China Activates Emergency Level of Censorship Following Mass Protests

By Dorothy Li
Dorothy Li
Dorothy Li
Dorothy Li is a reporter for The Epoch Times based in Europe.
December 2, 2022Updated: December 6, 2022

Chinese officials initiated the highest level of censorship of the unprecedented protests against the regime’s zero-COVID policy and ramped up curbs on tools used to bypass the nation’s internet control, according to reports, offering a glimpse of how the government is responding to the toughest challenges in decades.

From the capital Beijing to the remote county of Korla, Chinese citizens took to the streets, calling for an end to the strict COVID curbs and demanding freedom. In Shanghai, residents directed their anger toward the Chinese Communist Party and its leader, demanding that they step down.

Describing what Shanghai residents chanted in the demonstration as “pernicious political slogans,” the authorities urged websites to “strengthen their content management,” according to a leaked notice published by China Digital Times, a California-based website dedicated to archiving content censored in China.

The leaked directive was reportedly issued following a meeting at the Cyberspace Administration of China, the country’s internet regulator, on Nov. 28, during which officials ordered online platforms to initiate “Level I Internet Emergency Response, the highest level of content management.”

“Given the recent high-profile events in various provinces,” information about street protests and related reports from foreign news outlets shared on the country’s internet “must be rapidly identified, dealt with, and reported,” reads the notice, which was first published by a Twitter user under the name Li Laoshi, an aggregator of protest-related information.

Epoch Times Photo
People sing slogans while gathering on a street in Shanghai on Nov. 27, 2022. (Hector Retamal/AFP via Getty Images)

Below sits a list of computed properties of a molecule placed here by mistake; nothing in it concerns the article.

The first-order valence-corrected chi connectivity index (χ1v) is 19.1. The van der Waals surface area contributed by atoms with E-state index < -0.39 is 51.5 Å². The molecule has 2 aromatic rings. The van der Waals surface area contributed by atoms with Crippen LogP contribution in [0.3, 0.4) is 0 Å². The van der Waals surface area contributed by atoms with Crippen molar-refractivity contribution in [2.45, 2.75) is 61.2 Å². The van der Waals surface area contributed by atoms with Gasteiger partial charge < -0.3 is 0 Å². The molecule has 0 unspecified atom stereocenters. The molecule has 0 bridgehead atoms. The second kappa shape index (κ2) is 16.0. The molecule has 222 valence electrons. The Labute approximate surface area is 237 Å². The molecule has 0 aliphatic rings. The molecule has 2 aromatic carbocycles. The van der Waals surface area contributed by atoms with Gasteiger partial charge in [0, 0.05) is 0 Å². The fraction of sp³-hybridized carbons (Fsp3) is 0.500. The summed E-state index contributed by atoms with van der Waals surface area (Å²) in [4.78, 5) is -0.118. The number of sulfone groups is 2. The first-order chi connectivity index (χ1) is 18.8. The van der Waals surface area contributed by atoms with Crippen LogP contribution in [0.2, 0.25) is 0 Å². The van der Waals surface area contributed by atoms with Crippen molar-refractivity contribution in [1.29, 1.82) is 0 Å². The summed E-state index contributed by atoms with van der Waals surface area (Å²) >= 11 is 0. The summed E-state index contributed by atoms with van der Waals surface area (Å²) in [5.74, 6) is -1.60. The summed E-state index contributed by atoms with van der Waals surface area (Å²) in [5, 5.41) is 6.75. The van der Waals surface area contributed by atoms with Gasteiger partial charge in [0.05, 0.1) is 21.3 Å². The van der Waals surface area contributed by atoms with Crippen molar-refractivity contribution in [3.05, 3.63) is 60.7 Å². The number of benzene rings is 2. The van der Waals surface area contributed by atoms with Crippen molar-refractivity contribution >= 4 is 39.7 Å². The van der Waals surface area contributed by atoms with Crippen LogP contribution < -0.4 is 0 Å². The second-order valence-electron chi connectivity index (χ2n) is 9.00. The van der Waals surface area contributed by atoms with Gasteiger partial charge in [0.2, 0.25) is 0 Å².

With the world’s most sprawling and sophisticated online censorship and surveillance apparatus, known as the Great Firewall, Chinese authorities blocked access to websites from Google to The New York Times. Western social media platforms are also banned in the country.

Officials are required to remain on high alert and strengthen “preliminary content audits” at upcoming “sensitive dates,” including Dec. 10, which is World Human Rights Day.

Curb Access to VPNs

In a separate notice, officials are told to launch a “thorough clean-up” of virtual private networks, known as VPNs, and other tools that people use to circumvent the country’s internet restrictions.

The authorities also get platforms to take down videos and other documents explaining how to bypass the firewall, which was called “harmful content” in the leaked notice. It also asked search engines to remove results for related search terms.

Epoch Times Photo
A man is arrested while people gather to protest on a street in Shanghai on Nov. 27, 2022. (Hector Retamal/AFP via Getty Images)

As protests erupted late last month, Chinese social media users have developed creative ways to bypass censors, racing to spread videos and photos related to the protests. Any protest details that successfully emerged on the tightly controlled internet were quickly taken down.

China’s censors also suppress comments and images of white paper, now a symbol of defiance after young demonstrators were seen holding up a blank sheet of white A4 paper.

Amid domestic censorship, Twitter, which is blocked from the country’s internet, became a platform for Chinese netizens to share demonstration updates. People use VPNs and other tools to share images and footage of protests taking place across China with the rest of the world.

Last week, police in Beijing asked to inspect travelers’ phones to see if they have VPNs or foreign apps that are blocked in China, according to reports and online videos.

Heavy security was seen at previous demonstration sites in Beijing and Shanghai following the unprecedented protests that erupted in at least 10 Chinese cities last month. The last time China saw such large-scale protests was in 1989, when tens of thousands of college students gathered in Beijing’s Tiananmen Square to call for democracy and reform. The CCP responded by sending tanks and troops to crush the young protesters.

Amid foot patrols and flashing lights from lines of police vehicles, planned protests in Beijing in recent days were reportedly canceled. On Dec. 2, there were few signs of further gatherings.

While Guangzhou and several other Chinese cities on Dec. 1 relaxed COVID restrictions at some level, officials in Jinzhou, a city in the northwest province of Liaoning, told residents they will continue to implement the zero-COVID approach.

Dorothy Li is a reporter for The Epoch Times based in Europe.